One site planned again for Davison County in general election
Fewer than nine weeks out from the general election, Davison County intends to replicate its plans from the June primary election once more.
But that means there will be one physical voting location on Nov. 3 for the county’s 11,000-plus registered voters to cast ballots in the election.
The Davison County Commission approved Auditor Susan Kiepke’s routine request Tuesday to combine precincts for the Nov. 3 general election. But Kiepke said the county’s residents will once again vote in one location: the Davison County Fairgrounds on the west side of Mitchell. That was after consultation with Deputy State’s Attorney Jim Taylor, Kiepke said, with the goal of making voting as safe as possible considering COVID-19 precautions.
“The numbers are not going down,” Kiepke said, with regards to the active case count in Davison County. “In order to maintain safety and to best manage the facility where we’ve having the election, it makes sense to hold everything at the fairgrounds.”
Kiepke said absentee voting is shaping up to be a big part of the county’s general election proceedings. She said 2,500 ballots are queued and prepared to be sent out to voters on Sept. 16, when the state’s absentee voting window opens and her office is receiving 20 to 30 absentee ballot requests each day.
During the last general election with a presidential race on the ballot in 2016, Davison County had 8,177 ballots cast, with a turnout of 71%. If turnout ends up being the same in 2020, that means about 30 percent of the voters are already planning to vote via absentee ballot.
During the 2016 general election, Davison County had five voting locations: the Fairgrounds, the Corn Palace, the Mitchell Career and Technical Education Academy, the Ethan Town Hall and Mount Vernon Senior Citizens Center.
Kiepke said she is concerned about the rising case count in South Dakota and in Davison County, where there were 32 active cases, as of Wednesday. The state’s active case count is 2,875 people with COVID-19.
“My employees, they have no choice but to work the election,” Kiepke said. “They have to be there and work the election. (Individuals) can go to another county to renew their driver’s registration. You can’t go to another county to vote. You can’t go to another county to get your absentee ballot. … It is very stressful.”
There was little objection from the commissioners about the single site for the election. Commissioner Randy Reider said the county needs to continue stressing to employees and visitors that guidelines to defend against the coronavirus need to be followed, acknowledging things can become lax. Commissioner Brenda Bode said conducting county duties during the pandemic will need to continue onward.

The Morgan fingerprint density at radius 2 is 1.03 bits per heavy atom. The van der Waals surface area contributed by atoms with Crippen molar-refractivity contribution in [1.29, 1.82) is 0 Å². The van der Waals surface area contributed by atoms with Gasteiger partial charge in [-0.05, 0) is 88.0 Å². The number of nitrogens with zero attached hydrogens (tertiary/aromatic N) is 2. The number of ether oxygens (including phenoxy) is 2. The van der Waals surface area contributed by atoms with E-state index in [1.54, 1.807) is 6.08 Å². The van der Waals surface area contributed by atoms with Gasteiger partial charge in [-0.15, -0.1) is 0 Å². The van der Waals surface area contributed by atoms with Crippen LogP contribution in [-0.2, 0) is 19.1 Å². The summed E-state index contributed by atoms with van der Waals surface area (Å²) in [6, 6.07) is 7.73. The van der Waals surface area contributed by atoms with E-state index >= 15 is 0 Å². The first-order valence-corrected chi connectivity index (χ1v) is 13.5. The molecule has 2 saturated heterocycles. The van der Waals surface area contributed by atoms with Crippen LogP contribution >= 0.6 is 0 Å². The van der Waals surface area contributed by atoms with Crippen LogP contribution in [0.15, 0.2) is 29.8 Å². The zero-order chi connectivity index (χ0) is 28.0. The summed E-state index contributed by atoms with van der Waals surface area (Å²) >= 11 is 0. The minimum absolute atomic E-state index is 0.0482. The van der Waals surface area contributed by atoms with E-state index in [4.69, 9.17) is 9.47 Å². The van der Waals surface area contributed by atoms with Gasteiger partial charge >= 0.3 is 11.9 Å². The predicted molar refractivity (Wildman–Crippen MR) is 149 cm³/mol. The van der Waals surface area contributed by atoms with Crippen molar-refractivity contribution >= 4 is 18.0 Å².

“This is the day-to-day operations we’re going to live with,” she said. “This is how we’re going to have to continue to do business. … We all remember that they said it’s going to peak in June. Guess what? That didn’t really work that way. We’re going to have peaks and valleys.”
2021 budget gets initial approval
The Davison County budget is slated to be increased slightly in 2021, as the county has approved its preliminary budget.
The county’s 2021 budget checks in at $14.76 million, or 2.07% above last year’s budget approved at the same time of $14.46 million. The county commission voted 5-0 on Tuesday to approve the budget, which will be considered at the end of September for finalization.
The county’s funds for road and bridge construction projects are taking on a larger share in 2021. Davison County has allocated $4.67 million toward the Highway Department’s budget next year. It is a 35% share of the expected 2021 budget, up from 30% in 2020, when it was $4.26 million.
That comes as the county has more planned bridge work in 2021, including in response to the damage caused by flooding conditions in 2019. Commissioner John Claggett said staying on the county’s five-year highway plan is essential for laying out how funding will be allocated and spent.
Other large shares of the county’s budget include the jail, which is estimated at $1.99 million, down 7.2% from 2019. The state’s attorney’s office budget is $625,072, while the county-appointed public attorney budget is at $627,000.
That budget figure is without figuring in any potential raises for employees, which is generally decided at the end of the calendar year.